Now, I don’t want to come across as “high maintenance” by sounding like I’m moaning about why people don’t seem to write love letters anymore or why it’s too much to ask that my significant other write me a love letter once in a while. Of course, he will quickly retort that it’s not as if I have written one to him, which is not true! I did write one to him….four years ago. I digress…
I don’t think technology is sole reason why people don’t write letters anymore, much less love letters, although let’s be honest, it is the dominant reason. I was browsing through “Top 10 Famous Love Letters” on Time.com doing research for this post, when it occurred to me that maybe all those great love-letter writers before our time are also to blame for why we don’t write them.
“Though still in bed, my thoughts go out to you, my Immortal Beloved, Be calm–love me–today–yesterday–what tearful longings for you–you–you–my life–my all–farewell. Oh continue to love me–never misjudge the most faithful heart of your beloved. Ever thine. Ever mine. Ever ours.”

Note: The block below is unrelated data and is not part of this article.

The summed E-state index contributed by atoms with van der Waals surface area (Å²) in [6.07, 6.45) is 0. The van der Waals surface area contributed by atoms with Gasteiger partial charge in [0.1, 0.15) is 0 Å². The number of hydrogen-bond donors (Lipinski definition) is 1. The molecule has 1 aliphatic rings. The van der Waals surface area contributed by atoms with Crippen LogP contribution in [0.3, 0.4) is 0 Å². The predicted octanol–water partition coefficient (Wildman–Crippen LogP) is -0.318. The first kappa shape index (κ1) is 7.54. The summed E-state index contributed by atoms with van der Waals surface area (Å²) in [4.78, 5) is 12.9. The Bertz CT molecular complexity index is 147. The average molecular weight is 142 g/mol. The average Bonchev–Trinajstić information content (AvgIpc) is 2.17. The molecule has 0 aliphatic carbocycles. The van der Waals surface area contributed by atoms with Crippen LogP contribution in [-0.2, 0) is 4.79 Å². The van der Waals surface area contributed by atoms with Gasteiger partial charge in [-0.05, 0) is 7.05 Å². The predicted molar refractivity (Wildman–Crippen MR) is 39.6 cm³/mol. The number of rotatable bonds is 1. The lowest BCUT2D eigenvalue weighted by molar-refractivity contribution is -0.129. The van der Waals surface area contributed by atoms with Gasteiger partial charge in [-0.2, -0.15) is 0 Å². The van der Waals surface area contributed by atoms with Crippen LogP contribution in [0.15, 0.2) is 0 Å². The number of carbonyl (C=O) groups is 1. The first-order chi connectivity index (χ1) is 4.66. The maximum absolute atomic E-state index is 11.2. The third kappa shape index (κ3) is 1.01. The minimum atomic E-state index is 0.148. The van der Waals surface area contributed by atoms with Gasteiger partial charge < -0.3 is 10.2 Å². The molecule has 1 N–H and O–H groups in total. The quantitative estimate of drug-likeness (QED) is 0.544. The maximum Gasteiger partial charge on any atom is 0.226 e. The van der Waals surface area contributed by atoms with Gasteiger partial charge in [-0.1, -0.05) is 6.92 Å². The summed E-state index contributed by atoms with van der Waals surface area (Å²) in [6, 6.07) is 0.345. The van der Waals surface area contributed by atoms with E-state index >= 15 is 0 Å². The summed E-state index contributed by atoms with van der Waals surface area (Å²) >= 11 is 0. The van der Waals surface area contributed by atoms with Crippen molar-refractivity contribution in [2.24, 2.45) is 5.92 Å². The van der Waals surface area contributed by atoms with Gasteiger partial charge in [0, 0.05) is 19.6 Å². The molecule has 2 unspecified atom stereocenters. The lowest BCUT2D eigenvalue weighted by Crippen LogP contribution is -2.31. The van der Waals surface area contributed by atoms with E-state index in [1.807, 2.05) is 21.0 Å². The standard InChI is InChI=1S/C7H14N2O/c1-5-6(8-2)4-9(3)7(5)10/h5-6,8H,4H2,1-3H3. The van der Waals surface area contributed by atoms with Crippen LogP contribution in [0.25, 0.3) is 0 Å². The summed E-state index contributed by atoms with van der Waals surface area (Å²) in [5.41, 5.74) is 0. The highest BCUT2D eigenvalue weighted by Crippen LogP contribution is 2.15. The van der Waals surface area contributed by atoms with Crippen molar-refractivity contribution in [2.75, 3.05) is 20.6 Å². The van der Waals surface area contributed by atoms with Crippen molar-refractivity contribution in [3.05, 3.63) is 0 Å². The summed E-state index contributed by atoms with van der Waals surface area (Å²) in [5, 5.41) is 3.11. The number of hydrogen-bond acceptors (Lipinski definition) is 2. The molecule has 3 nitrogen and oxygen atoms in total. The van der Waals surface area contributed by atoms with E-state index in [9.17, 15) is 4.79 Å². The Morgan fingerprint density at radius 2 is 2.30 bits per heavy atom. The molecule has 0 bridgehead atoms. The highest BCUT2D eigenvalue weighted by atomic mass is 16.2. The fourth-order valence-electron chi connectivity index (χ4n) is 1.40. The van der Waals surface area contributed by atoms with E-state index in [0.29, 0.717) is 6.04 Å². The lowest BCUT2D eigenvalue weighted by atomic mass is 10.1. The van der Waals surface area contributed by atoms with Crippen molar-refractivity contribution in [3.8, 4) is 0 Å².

Even that warmonger Napoleon found time to pour his soul into a few lines of romantic poesy.
“Since I left you, I have been constantly depressed. My happiness is to be near you. Incessantly I live over in my memory your caresses, your tears, your affectionate solicitude. The charms of the incomparable Josephine kindle continually a burning and a glowing flame in my heart. When, free from all solicitude, all harassing care, shall I be able to pass all my time with you, having only to love you, and to think only of the happiness of so saying, and of proving it to you?”
Let me be clear, it is not that I am simply lamenting at why people don’t write letters, but more so, I am lamenting that people in love are no longer inspired into action, which includes writing love letters, putting feelings into a tangible, concrete form. Last I checked, love is both a verb as well as noun describing a state of being. Where has all the action gone?
Maybe we have no good role models anymore. I mean let’s be honest, who among us can be as eloquent as Beethoven or Napoleon, and if we did manage the feat, we would surely be laughed at or worse, be accused of being insincere because our feelings appeared to be exaggerated. I know that if my boyfriend said he had “tearful longings” for me, I would laugh at him. The words are beautiful when read, but are incredibly out-of-place in our 21st century existence.
So unless we accept the mediums of email and texts and “i luv u”–which I do refuse to accept–we need better modern role models for love letters that fit our culture and language. A good place to start with is Other People’s Love Letters: 150 Letters You Were Never Meant to See.
So let’s getting writing people! You can even start with a postcard if you want….I probably will….